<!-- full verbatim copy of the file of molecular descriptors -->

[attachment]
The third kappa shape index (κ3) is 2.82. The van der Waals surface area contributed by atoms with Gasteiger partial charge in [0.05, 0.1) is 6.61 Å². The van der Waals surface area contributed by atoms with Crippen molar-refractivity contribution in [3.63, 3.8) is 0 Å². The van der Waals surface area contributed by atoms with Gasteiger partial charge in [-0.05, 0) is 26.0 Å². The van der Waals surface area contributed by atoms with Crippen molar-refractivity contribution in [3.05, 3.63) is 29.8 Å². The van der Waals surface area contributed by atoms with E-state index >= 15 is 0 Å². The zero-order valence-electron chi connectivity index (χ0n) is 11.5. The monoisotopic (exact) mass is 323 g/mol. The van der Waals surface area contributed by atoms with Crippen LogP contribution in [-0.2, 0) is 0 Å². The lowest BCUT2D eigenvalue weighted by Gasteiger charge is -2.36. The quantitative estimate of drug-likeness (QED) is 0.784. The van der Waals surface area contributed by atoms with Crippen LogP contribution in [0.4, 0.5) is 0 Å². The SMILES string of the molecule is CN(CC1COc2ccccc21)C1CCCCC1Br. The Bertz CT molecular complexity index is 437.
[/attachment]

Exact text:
The third kappa shape index (κ3) is 2.82. The van der Waals surface area contributed by atoms with Gasteiger partial charge in [0.05, 0.1) is 6.61 Å². The van der Waals surface area contributed by atoms with Crippen molar-refractivity contribution in [3.63, 3.8) is 0 Å². The van der Waals surface area contributed by atoms with Gasteiger partial charge in [-0.05, 0) is 26.0 Å². The van der Waals surface area contributed by atoms with Crippen molar-refractivity contribution in [3.05, 3.63) is 29.8 Å². The van der Waals surface area contributed by atoms with E-state index >= 15 is 0 Å². The zero-order valence-electron chi connectivity index (χ0n) is 11.5. The monoisotopic (exact) mass is 323 g/mol. The van der Waals surface area contributed by atoms with Crippen LogP contribution in [-0.2, 0) is 0 Å². The lowest BCUT2D eigenvalue weighted by Gasteiger charge is -2.36. The quantitative estimate of drug-likeness (QED) is 0.784. The van der Waals surface area contributed by atoms with Crippen LogP contribution in [0.4, 0.5) is 0 Å². The SMILES string of the molecule is CN(CC1COc2ccccc21)C1CCCCC1Br. The Bertz CT molecular complexity index is 437.